Wood takes 87 laugh-free minutes to realize what's apparent to the audience in the first few minutes, that Alexander and Dreyfus aren't bad parents at all, just busy and distracted. To drive the point home, Willis' smirking fairy god-jerk even parrots the old bromide about there being no place like home. North gets no points for subtlety, or for anything else for that matter.
North closes with the ultimate cop-out ending. It was all just a dream! A pointless, time-wasting dream! Wood was never really liberated at all! Wood returns to his loving parents, who he now accepts, and everything is perfect forever. North is a mean-spirited bully that thinks it's a magical sprite. It's a curdled exercise in misanthropy masquerading as whimsy.
Yet for all its faults, I didn't hate this movie. Nor did I hate hate hate hate hate it. I strong disliked it, sure, and I can't say I particularly enjoyed even a single simpering, stupid, vacant audience-insulting moment of it. But nobody is going to buy a compendium of negative reviews entitled I Strongly Disliked This Movie. Mostly I just rued the neverending stream of missed opportunities. How can a movie that combines elements of films as wonderful as Rushmore (precocious, over-achieving youngster enters the adult world) and Joe Versus The Volcano (pure-hearted innocent encounters comic types, including one played by Abe Vigoda, during a life-changing international trip) still be fundamentally worthless? Perhaps because Alexander and Dreyfus are never established as anything more than one-dimensional monsters early on, so their reconciliation with Wood lacks resonance. Or maybe it's because the film has no satirical point of view beyond a lazy reliance on cheap stereotypes and glib caricatures.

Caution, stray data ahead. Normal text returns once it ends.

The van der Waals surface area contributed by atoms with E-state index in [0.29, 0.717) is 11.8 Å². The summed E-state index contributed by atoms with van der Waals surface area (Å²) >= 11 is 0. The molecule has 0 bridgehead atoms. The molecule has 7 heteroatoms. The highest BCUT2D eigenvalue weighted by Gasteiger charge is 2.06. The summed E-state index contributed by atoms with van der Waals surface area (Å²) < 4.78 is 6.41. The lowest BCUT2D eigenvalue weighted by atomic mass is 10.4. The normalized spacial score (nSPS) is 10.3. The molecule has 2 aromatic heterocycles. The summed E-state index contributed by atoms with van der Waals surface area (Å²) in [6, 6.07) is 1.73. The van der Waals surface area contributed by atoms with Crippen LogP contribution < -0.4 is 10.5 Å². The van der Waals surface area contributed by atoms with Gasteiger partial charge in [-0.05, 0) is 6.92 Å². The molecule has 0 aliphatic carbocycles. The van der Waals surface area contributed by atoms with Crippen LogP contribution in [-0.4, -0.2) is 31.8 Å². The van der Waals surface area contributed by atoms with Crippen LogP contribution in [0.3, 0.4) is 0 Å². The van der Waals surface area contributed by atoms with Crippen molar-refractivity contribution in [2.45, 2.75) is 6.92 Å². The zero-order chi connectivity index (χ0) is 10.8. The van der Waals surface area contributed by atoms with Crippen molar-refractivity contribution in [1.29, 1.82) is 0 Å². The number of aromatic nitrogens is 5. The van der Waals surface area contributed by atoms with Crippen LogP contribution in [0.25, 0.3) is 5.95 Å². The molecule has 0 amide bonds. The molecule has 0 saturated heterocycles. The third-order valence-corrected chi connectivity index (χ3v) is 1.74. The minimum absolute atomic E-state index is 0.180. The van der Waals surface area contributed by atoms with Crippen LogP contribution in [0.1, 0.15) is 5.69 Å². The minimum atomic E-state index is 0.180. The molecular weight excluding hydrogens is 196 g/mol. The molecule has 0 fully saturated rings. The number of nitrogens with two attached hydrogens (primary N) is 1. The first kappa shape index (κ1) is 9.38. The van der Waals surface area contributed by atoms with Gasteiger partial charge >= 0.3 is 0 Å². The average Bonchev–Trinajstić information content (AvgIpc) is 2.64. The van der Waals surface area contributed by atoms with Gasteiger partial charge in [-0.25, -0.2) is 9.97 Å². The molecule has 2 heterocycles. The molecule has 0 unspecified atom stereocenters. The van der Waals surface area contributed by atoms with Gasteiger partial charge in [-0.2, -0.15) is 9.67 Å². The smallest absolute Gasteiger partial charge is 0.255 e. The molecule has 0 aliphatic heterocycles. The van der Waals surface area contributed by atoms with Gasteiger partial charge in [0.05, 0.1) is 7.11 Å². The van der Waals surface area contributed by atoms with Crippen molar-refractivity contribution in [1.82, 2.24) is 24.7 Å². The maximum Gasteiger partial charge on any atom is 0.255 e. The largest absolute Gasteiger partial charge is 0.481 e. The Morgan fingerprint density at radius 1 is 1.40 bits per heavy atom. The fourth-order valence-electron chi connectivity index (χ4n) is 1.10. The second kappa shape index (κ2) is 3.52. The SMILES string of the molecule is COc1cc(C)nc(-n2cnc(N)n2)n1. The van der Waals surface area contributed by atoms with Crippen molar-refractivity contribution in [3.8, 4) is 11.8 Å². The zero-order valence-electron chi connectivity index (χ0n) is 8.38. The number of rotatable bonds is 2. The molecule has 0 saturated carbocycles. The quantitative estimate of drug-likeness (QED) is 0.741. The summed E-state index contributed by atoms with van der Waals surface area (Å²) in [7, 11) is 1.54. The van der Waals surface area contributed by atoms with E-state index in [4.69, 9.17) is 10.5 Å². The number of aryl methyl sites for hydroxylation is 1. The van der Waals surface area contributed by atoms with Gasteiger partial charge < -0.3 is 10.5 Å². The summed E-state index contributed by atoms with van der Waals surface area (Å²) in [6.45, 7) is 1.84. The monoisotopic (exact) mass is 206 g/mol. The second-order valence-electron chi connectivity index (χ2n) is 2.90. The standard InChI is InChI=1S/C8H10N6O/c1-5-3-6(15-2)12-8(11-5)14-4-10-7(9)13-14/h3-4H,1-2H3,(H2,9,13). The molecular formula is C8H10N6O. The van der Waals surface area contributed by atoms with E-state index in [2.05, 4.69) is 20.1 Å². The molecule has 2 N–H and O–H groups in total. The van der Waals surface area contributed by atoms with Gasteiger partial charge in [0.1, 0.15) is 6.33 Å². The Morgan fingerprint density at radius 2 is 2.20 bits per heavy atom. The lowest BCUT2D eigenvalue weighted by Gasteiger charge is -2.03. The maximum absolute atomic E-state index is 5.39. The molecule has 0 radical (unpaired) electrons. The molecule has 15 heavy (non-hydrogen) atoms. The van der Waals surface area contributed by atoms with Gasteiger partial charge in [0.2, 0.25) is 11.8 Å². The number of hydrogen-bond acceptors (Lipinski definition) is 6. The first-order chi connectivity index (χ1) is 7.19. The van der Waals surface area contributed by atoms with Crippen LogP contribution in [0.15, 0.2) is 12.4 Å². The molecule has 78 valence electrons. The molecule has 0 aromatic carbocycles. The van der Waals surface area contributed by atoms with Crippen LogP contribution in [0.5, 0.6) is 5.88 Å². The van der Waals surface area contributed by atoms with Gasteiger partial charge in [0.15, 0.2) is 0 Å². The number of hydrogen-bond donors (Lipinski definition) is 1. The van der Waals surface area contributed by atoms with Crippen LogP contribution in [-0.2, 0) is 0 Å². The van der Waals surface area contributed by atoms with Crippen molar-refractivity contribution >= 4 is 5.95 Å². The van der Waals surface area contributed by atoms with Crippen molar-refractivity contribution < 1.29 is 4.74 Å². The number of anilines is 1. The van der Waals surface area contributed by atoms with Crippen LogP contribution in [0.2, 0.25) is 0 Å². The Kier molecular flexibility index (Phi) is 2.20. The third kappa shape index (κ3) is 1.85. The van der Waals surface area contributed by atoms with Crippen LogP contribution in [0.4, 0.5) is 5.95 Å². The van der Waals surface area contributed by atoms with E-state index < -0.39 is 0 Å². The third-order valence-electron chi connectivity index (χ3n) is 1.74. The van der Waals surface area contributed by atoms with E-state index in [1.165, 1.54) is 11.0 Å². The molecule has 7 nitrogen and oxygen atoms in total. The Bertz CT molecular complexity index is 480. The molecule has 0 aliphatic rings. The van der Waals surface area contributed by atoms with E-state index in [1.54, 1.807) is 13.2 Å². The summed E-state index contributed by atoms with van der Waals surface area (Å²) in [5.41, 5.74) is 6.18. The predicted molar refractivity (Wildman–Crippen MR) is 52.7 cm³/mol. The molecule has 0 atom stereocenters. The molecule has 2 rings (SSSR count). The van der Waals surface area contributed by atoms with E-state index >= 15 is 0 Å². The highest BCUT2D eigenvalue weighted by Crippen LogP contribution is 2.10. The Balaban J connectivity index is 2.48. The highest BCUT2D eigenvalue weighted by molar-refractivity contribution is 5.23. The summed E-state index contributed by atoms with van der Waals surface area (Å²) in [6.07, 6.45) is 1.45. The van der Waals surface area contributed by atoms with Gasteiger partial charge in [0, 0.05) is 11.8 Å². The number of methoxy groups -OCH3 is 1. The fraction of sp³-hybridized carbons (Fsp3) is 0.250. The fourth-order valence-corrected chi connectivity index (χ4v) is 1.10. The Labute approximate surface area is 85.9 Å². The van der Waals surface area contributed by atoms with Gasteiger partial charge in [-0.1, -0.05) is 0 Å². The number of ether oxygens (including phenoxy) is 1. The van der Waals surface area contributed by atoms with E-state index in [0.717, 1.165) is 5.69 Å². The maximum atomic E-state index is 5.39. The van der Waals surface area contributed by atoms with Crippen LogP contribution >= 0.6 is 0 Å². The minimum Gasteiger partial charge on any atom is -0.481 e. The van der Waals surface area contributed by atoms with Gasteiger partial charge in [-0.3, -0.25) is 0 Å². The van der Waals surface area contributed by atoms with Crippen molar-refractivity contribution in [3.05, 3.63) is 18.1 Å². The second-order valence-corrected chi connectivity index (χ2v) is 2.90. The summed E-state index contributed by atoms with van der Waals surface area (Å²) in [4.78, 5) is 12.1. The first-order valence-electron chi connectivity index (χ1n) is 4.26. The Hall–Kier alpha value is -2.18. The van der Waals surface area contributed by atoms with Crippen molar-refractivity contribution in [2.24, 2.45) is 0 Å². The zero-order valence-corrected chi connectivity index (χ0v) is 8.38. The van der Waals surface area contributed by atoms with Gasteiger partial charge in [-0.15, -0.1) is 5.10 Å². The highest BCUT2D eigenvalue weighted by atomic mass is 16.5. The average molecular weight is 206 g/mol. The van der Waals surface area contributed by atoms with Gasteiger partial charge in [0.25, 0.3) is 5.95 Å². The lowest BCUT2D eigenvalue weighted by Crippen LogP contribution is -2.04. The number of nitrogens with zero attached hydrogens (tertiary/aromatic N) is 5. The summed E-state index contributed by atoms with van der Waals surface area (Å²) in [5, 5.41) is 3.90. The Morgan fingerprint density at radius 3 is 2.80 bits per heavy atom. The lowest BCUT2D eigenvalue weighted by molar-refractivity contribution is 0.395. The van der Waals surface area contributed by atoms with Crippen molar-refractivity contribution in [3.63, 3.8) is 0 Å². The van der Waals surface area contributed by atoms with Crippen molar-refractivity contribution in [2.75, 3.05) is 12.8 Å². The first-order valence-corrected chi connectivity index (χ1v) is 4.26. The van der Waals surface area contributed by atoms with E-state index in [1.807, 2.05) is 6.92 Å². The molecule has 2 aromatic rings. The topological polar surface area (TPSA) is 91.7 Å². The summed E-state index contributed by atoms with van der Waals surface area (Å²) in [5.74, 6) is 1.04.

Expectations undoubtedly played a major role in my perception of the film as well. Ebert went into North expecting another winner from a talented filmmaker on a hot streak. I went in expecting one of the worst films ever made. I can't say I was pleasantly surprised, but I wasn't horrified either. This Thanksgiving, I am grateful that Ebert survived this trying year with his boundless enthusiasm and inspiring commitment to his craft intact. People will fondly remember Ebert and his reviews, good or bad, long after the Norths of the have been justly forgotten.
Failure, Fiasco or Secret Success: Failure